I just wanted to follow-up on that swipe I took yesterday in this post praising Ezra. I think I probably could have thrown in some context that might clarify where I'm coming from.
The first thing that needs to be said is that I consider myself a print guy. I started in print, and should I be lucky, I'll die doing print. I wrote, almost exclusively in print, for over ten years before I started blogging. In that time I covered everything from community development to police brutality to local politics to Bill Cosby to M.F. Doom. At almost every stage I was aided in that pursuit by editors who were willing to make space for stories that pushed the limits of the average attention span. I don't dismiss criticism of bloggers by "traditional" journalists out of any questioning of the value of newspapers, books and magazines.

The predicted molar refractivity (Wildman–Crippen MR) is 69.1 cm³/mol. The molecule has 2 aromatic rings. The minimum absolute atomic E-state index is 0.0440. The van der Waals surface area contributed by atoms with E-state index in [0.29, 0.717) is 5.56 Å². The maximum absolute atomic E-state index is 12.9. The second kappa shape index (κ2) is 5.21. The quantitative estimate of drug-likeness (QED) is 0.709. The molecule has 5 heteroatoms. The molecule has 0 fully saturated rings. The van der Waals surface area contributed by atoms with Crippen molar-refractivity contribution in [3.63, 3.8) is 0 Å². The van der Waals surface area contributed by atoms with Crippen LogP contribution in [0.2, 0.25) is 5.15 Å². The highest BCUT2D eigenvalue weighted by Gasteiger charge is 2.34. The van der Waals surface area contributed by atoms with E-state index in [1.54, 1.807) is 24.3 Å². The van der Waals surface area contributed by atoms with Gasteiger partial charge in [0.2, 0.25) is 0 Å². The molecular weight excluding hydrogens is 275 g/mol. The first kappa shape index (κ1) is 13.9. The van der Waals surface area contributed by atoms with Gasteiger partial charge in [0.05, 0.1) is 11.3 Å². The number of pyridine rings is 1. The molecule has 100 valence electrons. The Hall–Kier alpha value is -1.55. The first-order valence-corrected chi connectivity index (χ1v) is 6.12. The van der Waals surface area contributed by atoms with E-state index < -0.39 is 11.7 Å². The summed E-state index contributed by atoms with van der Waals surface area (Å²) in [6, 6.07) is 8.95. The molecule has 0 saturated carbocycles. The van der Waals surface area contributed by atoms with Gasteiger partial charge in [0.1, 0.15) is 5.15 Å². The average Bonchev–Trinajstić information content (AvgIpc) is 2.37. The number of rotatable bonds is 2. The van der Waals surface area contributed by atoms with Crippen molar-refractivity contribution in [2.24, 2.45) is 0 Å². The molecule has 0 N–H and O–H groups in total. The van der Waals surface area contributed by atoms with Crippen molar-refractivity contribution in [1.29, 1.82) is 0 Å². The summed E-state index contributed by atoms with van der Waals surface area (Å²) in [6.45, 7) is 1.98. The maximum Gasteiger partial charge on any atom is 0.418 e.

That said, I do find this sense that, say, people writing on the internet don't report to be snobbish, ignorant, and ultimately unreflective. Journalism is riddled with problems. It's practitioners are fond of claiming "objectivity" while practicing weak-ass "on the other hand"-ism. It's often poorly written, and betrays a loyalty to getting a quote, but not necessarily to getting a quote that tells us something. (Less spokespeople, please.) It uses anonymous sources as a crutch, hence reducing whatever reserves of trust still remain in the reader. At the highest level, it's dominated by the Ivies to such an extent that you'd think no one at a state school ever had an original thought.